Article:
If lunatic drivers and a sense of deja vu are beginning to make cycling seem a chore, it's time to try mountain biking
Once in a while you get that unpleasant feeling that you should be doing something you'd rather not, such as a long road ride to help maintain and build your winter base. At this time of year, it can be hard to find the motivation: cycling on our roads in winter conditions is not the most enticing of prospects.
What you need is an alternative, something to stimulate the brain and, more importantly, get the legs turning. That something is mountain biking.
A common misconception with off-road riding is that, as a triathlete, you practically need a passport to go there. Triathletes tend to focus on road riding but wherever you live in the UK, there is a network of legal paths, byways, bridleways and forestry areas to explore. You can do some quality training and find some peace away from traffic-clogged roads.
Another fallacy is that off-road riding is dangerous. It's not, compared with, say, cycling three inches from a broken curb, in the dusky light of a winter's day, with ignorant drivers squeezing you despite all your reflective strips. In fact, off-road riding offers a chance for you to improve your fitness, bike-handling skills and balance - all relevant skills for the forthcoming road triathlon race season - in a safe environment.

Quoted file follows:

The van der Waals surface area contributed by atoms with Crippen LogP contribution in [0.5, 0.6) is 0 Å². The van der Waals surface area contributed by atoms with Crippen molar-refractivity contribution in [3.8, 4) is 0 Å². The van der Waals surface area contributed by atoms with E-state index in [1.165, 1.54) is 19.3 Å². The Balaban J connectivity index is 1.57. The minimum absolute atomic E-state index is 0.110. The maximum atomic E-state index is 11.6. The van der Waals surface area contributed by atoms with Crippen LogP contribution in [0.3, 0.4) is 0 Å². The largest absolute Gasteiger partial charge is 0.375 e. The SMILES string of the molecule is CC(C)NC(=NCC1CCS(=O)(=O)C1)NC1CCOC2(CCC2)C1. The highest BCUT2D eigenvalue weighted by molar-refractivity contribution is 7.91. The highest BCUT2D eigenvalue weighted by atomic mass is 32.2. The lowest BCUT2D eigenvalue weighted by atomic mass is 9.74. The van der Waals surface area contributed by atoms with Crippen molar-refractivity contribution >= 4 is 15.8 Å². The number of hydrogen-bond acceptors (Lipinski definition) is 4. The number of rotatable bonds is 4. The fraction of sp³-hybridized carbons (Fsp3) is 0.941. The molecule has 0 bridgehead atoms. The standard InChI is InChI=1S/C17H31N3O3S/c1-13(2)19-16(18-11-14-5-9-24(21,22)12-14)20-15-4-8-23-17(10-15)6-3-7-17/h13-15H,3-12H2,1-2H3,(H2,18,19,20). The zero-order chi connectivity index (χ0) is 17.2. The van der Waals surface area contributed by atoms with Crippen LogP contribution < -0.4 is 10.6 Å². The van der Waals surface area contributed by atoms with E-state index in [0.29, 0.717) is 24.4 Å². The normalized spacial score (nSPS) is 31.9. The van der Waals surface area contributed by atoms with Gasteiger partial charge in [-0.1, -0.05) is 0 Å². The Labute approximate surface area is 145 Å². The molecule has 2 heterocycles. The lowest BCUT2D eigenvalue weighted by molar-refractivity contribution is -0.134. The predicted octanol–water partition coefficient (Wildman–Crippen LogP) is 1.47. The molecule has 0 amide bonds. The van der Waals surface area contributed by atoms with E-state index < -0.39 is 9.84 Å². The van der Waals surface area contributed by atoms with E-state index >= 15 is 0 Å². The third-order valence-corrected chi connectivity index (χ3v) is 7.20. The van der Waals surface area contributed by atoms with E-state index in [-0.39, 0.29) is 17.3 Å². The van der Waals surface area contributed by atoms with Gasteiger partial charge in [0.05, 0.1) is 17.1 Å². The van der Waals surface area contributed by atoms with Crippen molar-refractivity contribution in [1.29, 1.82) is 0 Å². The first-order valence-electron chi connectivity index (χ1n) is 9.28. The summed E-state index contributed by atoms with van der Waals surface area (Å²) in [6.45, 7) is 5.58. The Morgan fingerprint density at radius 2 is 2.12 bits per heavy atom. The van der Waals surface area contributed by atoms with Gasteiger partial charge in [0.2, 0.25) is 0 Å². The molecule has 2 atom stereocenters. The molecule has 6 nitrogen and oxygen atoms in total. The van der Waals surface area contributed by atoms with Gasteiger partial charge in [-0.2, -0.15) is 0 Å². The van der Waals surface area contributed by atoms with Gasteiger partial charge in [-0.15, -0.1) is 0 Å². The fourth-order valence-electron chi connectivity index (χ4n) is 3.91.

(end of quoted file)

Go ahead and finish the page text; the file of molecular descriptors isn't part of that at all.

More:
Triathletes are often criticised for their bike-handling skills, so learning to ride on uneven mixed terrain and control the direction of your bike by moving your weight around can only be beneficial.
The secret is to start slow and build up. There's no need to go to the rock strewn slopes of some purpose built mountain-bike park - start right outside your door. Purchase the local Ordnance Survey map and have a look for anything smaller than a B-road. You'll find a plethora of lanes, linking paths and bridleways. Even in city areas like London, you can work your way from one park to the next.
Step Up To Competition
Triathletes love to race, so why not work in a little off-season competition to your training? There is a growing number of off-road events, such as duathlons, which offer the opportunity to do a serious brick session on a weekend and have some fun with friends at the same time.
The TW test team took some entry-level bikes for a spin in the woods above Oxford - here's how the various models fared.